Rapid iteration, A/B testing, and growth hacking—these buzzwords have everyone’s attention in product management today. But while they dominate the current discussion, something even more significant has been lost in their limelight: long-term value creation for the customer.

Product advisors Rajesh Nerlikar and Ben Foster believe that consistently delivering meaningful outcomes requires a deep understanding of your customer’s definition of success. Combine a bold customer-centric vision with a practical execution strategy, and you have a recipe that reveals product development priorities and the pathway to innovation.

Rajesh and Ben wrote Build What Matters to introduce their methodology for becoming a product-driven company. I caught up with Rajesh to learn what inspired him and Ben to write the book, their favorite idea they share with readers, and how that idea has impacted their work.

Published with permission from the author.

What happened that made you decide to write the book? What was the exact moment when you realized these ideas needed to get out there?

My co-author Ben and I have been product managers for decades, and we’ve also advised seventy companies in the past six years. When we started doing some pattern matching, we saw the ten dysfunctions of product management over and over, and realized that a lot of product executives and teams were struggling with this.

Last year we launched the Vision-Led Product Management framework to capture our best practices and the advice we give to our clients about measuring product success from a customer’s perspective, documenting and communicating a clear, customer-centric vision and working backwards from that to create a multi-year strategy to make that vision a reality.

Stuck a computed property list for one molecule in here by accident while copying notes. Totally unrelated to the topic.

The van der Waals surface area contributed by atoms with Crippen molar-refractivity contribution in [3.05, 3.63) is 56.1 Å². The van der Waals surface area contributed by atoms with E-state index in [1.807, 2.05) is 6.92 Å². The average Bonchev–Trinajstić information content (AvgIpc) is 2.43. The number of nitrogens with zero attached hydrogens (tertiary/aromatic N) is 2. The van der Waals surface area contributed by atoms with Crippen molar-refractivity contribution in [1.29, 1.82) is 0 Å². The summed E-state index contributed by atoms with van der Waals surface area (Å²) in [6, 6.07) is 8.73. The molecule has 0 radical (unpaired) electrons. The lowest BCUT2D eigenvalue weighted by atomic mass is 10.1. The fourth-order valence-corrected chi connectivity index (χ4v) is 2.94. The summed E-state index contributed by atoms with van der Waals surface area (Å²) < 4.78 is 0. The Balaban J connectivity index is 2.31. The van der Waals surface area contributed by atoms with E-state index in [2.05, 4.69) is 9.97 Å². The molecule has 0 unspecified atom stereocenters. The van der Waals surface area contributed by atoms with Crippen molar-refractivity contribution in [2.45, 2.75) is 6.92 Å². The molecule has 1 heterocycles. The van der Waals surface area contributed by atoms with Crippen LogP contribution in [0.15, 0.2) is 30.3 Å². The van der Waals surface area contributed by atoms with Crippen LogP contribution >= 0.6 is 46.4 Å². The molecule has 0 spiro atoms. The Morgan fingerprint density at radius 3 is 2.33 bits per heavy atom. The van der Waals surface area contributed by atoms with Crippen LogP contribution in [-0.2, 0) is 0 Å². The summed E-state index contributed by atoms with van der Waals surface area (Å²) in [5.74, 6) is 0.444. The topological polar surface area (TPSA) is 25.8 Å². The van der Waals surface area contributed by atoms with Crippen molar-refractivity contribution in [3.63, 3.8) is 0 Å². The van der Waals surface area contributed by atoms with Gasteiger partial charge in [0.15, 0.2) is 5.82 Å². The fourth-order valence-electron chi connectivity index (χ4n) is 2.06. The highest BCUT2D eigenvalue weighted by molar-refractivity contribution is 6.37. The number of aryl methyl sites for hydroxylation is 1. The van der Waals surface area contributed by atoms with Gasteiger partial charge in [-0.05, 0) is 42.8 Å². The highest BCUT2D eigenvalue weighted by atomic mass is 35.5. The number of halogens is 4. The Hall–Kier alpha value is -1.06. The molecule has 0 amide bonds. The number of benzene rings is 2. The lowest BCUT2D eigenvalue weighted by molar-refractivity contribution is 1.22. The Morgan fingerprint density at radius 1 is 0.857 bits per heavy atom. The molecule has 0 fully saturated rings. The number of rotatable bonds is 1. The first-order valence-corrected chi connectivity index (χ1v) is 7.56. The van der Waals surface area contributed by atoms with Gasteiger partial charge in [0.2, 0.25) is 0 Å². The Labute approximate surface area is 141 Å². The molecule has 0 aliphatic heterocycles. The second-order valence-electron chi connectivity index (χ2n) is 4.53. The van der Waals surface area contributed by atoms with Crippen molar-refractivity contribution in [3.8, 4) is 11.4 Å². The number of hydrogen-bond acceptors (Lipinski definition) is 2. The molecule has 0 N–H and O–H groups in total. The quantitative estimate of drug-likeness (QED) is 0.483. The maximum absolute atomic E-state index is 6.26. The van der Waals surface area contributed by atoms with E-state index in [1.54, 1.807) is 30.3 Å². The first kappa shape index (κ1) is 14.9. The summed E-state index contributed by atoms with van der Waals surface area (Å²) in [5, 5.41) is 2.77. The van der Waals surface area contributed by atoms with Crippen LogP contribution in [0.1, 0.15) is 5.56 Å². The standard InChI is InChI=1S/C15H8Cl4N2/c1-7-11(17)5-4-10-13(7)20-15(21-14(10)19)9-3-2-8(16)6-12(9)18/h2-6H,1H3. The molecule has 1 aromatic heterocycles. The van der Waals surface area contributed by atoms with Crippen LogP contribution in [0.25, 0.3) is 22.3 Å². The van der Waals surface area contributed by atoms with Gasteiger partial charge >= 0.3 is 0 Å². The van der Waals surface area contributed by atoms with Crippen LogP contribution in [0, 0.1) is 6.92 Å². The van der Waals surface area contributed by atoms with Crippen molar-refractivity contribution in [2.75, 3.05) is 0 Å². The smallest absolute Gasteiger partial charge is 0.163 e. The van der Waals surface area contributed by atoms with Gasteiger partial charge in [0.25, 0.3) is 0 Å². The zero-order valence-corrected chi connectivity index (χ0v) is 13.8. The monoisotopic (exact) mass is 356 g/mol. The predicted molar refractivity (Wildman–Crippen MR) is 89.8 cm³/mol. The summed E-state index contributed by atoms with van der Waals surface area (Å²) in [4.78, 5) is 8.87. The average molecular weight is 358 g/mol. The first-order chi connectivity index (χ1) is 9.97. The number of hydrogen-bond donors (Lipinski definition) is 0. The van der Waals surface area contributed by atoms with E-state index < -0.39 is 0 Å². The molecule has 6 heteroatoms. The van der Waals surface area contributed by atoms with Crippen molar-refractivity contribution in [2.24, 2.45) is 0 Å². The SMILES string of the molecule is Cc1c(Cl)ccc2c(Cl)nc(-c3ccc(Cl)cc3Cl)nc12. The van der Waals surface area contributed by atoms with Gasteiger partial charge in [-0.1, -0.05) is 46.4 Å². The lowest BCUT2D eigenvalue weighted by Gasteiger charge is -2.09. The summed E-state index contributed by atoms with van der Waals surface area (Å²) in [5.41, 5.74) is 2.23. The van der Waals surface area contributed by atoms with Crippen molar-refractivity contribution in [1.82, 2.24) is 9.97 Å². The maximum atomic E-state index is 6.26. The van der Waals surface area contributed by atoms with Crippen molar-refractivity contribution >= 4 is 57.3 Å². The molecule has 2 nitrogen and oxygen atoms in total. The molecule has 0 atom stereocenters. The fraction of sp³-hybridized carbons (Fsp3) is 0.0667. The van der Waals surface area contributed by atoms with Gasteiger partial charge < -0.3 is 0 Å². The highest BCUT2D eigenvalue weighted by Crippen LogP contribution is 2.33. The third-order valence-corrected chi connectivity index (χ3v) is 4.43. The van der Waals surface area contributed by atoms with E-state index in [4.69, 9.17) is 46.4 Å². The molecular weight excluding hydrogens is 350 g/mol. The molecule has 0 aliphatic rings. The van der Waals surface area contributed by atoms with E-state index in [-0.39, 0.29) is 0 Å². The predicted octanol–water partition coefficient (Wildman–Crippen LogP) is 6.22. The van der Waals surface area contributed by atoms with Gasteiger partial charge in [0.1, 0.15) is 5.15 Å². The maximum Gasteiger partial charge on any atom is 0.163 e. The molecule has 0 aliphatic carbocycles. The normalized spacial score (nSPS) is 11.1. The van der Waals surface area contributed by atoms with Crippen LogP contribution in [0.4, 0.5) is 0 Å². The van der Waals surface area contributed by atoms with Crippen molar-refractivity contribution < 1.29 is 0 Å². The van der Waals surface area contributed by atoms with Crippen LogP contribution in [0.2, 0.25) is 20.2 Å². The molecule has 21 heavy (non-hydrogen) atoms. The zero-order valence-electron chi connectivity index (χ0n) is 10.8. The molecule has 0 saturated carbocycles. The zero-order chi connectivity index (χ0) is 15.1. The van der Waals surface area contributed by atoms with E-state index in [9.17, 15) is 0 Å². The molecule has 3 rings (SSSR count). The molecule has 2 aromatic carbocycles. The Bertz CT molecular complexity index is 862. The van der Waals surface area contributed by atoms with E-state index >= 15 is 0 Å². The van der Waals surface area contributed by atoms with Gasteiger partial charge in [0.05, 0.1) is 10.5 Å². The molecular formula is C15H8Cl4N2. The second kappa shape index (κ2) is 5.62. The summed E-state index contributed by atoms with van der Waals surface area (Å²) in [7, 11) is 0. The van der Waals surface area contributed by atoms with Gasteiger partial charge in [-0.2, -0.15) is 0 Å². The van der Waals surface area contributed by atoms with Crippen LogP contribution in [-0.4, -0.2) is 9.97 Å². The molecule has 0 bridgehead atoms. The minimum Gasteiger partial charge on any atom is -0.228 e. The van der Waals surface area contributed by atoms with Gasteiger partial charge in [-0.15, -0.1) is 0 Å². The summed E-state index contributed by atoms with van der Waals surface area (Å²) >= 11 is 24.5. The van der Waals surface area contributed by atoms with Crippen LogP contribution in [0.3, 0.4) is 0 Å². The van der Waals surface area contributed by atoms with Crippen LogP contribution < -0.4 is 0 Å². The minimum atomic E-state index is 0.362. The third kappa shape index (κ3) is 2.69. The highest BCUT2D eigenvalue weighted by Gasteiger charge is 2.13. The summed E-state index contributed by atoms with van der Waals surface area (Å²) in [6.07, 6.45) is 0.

Given the positive feedback we got on the framework, we decided to write a book to reach even more software companies, and to package up all the stories, tips and lessons learned in a way we never could on just our website.

Published with permission from the author.

What’s your favorite specific, actionable idea in the book?

To measure your product’s success from your customer’s perspective. It’s so easy to get obsessed with internal metrics like revenue, NPS and active users, none of which your customer cares about. When you lose sight of how your product is helping customers achieve the outcomes in their life they care about, it’s easy to make the wrong product decisions.

This is why one of the first things we do with companies is ask them to create a key outcome pyramid for their customers / users, and break that key outcome down into leading indicators such as product usage that they have the power to change themselves.

What’s a story of how you’ve applied this idea in your own lives? What has this lesson done for you?

This is going to sound crazy but when we were creating the key outcome pyramids I pressure tested the concept by going through the exercise in my life. I asked myself what my personal key outcome was in life. I started with something like “Be happy” and broke that down into happiness across health, personal relationships, and professional accomplishments.

But when I stopped and asked myself if that’s really what I wanted I realized it wasn’t. Instead I realized that leaving a lasting, positive legacy was the key outcome for my life, and I broke that down into categories like leaving a legacy on my family, the community, the environment and professionally. When I looked at it that way, writing a book to share our learnings and best practices to help the growth of anyone interested in product management was a no-brainer.

A week after the launch, the most rewarding part of the hundreds of hours of work is reading reviews from complete strangers talking about how helpful they found the book.